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Give antibiotics before cesarean, ACOG advises

Antimicrobial prophylaxis should be given within an hour before the start of cesarean delivery

September 2010 · Vol. 22, No. 09


Update on infectious disease
By Patrick Duff, MD
(OBG Management, June 2010)

Timing of antibiotic prophylaxis for C-section: Better before incision?
By Aviva Lee-Parritz, MD
(OBG Management, November 2008)

WEDNESDAY, AUGUST 25, 2010—All women undergoing cesarean delivery should receive antimicrobial prophylaxis within 60 minutes of the start of the delivery unless they’re already receiving appropriate antibiotics for issues such as chorioamnionitis, according to recommendations from the American Congress of Obstetricians and Gynecologists published in the September issue of Obstetrics & Gynecology.

In a new committee opinion, the Committee on Obstetric Practice notes that antimicrobial prophylaxis has typically been given intraoperatively after umbilical cord clamping due to concerns about interfering with newborn bacterial culture tests or contributing to infection with antibiotic-resistant organisms.

The authors write that a 2007 randomized, controlled trial found that cefazolin given preoperatively compared to after clamping was associated with less endometritis (1% versus 5%) and a decrease in total postoperative infection rates (4.5% versus 11.5%). Another study in 2005 also found a decrease in endometritis with cefazolin at incision compared to after cord clamping (7.8% versus 14.8%). Neither study found a significant decrease in rates of wound infection.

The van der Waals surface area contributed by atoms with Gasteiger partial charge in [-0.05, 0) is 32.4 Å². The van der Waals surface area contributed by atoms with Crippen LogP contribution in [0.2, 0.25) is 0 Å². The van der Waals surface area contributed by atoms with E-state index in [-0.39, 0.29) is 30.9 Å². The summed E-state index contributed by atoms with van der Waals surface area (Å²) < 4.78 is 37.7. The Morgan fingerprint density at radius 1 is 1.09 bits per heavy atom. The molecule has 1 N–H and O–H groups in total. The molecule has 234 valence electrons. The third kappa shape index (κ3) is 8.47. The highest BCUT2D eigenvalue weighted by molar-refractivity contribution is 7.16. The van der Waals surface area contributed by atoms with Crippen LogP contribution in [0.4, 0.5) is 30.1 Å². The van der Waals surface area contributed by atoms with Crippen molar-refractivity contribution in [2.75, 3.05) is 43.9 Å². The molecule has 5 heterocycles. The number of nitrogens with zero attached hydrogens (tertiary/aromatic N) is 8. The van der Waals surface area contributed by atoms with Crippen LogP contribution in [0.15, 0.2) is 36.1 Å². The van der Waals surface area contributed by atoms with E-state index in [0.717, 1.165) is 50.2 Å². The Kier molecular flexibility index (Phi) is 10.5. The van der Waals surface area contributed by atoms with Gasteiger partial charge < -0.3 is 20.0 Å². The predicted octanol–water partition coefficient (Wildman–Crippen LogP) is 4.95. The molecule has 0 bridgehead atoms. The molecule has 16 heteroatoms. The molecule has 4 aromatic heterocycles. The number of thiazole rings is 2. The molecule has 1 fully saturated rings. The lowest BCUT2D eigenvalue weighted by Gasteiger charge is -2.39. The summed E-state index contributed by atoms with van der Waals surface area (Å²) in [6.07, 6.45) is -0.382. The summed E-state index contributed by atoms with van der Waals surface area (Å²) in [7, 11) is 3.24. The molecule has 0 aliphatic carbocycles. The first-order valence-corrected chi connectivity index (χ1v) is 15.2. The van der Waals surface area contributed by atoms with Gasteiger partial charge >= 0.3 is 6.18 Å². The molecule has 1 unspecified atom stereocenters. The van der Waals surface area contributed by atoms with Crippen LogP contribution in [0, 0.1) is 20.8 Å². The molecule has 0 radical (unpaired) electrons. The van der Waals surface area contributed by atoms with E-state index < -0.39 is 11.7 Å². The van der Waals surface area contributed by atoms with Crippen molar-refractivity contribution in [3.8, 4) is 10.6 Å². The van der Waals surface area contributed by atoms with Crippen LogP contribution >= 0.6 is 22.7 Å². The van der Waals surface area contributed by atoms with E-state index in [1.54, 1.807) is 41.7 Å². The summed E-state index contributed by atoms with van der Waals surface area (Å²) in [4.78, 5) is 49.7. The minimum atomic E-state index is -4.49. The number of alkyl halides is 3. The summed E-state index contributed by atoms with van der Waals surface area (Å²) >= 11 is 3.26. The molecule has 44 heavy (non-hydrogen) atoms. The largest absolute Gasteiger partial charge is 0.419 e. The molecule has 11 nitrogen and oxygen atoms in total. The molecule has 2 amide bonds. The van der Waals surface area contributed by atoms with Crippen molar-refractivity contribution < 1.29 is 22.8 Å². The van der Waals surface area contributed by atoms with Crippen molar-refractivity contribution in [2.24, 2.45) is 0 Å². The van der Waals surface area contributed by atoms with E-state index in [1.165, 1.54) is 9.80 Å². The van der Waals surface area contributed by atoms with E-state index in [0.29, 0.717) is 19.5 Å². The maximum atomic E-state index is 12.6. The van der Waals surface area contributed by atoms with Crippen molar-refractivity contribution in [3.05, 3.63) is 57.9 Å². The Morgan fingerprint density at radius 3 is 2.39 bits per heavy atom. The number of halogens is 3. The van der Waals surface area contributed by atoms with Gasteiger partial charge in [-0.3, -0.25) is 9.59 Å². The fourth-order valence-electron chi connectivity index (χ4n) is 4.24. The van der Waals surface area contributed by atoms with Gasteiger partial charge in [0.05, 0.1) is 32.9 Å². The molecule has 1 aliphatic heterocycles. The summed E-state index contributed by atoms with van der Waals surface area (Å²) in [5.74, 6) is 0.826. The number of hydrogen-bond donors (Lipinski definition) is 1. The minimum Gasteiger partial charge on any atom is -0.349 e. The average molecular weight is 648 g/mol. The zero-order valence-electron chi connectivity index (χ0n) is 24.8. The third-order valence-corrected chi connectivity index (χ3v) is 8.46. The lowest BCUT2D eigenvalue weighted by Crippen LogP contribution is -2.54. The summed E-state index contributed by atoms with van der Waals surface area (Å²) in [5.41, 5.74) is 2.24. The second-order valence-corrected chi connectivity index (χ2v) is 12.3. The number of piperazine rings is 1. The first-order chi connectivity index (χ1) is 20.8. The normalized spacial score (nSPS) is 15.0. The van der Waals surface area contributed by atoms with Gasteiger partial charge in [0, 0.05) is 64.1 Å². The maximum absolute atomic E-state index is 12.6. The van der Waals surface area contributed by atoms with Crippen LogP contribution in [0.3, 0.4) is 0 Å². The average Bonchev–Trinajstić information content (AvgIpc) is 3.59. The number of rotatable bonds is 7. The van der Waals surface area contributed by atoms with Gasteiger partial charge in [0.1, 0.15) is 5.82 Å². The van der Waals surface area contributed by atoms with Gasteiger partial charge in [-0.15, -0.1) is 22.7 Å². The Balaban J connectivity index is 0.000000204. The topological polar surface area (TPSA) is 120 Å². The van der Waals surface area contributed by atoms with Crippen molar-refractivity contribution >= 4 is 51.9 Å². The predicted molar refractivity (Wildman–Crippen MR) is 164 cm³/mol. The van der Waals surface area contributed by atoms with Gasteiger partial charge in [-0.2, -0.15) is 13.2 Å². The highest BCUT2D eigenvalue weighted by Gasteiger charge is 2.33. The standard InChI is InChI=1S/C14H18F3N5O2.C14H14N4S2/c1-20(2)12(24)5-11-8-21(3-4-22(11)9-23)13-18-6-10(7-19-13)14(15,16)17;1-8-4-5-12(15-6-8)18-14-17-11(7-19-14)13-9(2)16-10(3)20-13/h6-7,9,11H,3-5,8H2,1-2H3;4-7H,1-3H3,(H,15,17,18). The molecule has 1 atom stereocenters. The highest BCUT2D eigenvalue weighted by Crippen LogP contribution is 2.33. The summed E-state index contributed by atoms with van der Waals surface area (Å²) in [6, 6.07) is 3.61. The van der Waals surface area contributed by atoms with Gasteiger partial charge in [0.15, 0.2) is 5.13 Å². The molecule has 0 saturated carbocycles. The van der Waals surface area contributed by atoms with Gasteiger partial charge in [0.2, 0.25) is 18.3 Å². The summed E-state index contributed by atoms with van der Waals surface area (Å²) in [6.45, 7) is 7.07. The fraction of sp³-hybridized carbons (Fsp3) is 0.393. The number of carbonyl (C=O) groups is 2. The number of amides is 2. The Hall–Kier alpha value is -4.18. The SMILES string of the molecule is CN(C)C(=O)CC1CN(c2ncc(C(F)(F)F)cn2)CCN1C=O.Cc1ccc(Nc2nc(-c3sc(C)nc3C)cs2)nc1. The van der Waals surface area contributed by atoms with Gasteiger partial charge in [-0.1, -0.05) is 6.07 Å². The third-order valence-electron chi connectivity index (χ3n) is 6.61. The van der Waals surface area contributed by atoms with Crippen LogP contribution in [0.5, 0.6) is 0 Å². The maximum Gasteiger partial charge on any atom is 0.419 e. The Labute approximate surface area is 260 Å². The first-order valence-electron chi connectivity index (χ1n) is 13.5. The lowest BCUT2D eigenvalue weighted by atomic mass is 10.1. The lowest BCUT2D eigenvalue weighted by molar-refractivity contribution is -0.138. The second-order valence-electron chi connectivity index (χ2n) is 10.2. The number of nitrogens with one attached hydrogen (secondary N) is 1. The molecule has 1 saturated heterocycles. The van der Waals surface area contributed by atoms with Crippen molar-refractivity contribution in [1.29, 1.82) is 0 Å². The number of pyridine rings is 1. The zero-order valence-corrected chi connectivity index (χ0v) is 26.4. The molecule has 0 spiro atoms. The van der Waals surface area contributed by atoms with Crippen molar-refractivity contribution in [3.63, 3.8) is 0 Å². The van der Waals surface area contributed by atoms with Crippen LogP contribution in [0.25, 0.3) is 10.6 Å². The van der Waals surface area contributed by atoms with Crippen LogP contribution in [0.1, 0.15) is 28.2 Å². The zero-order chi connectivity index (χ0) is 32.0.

“From these data, it would appear that preoperatively administered antimicrobial prophylaxis does not appear to have any deleterious effects on mother or neonate. Preoperative administration significantly reduces endometritis and total maternal infectious morbidity compared with administration of antibiotics after umbilical cord clamping. These data further suggest that preoperative antimicrobial prophylaxis for cesarean delivery is not associated with an increase in neonatal infectious morbidity or the selection of antimicrobial resistant bacteria causing neonatal sepsis,” the authors write.

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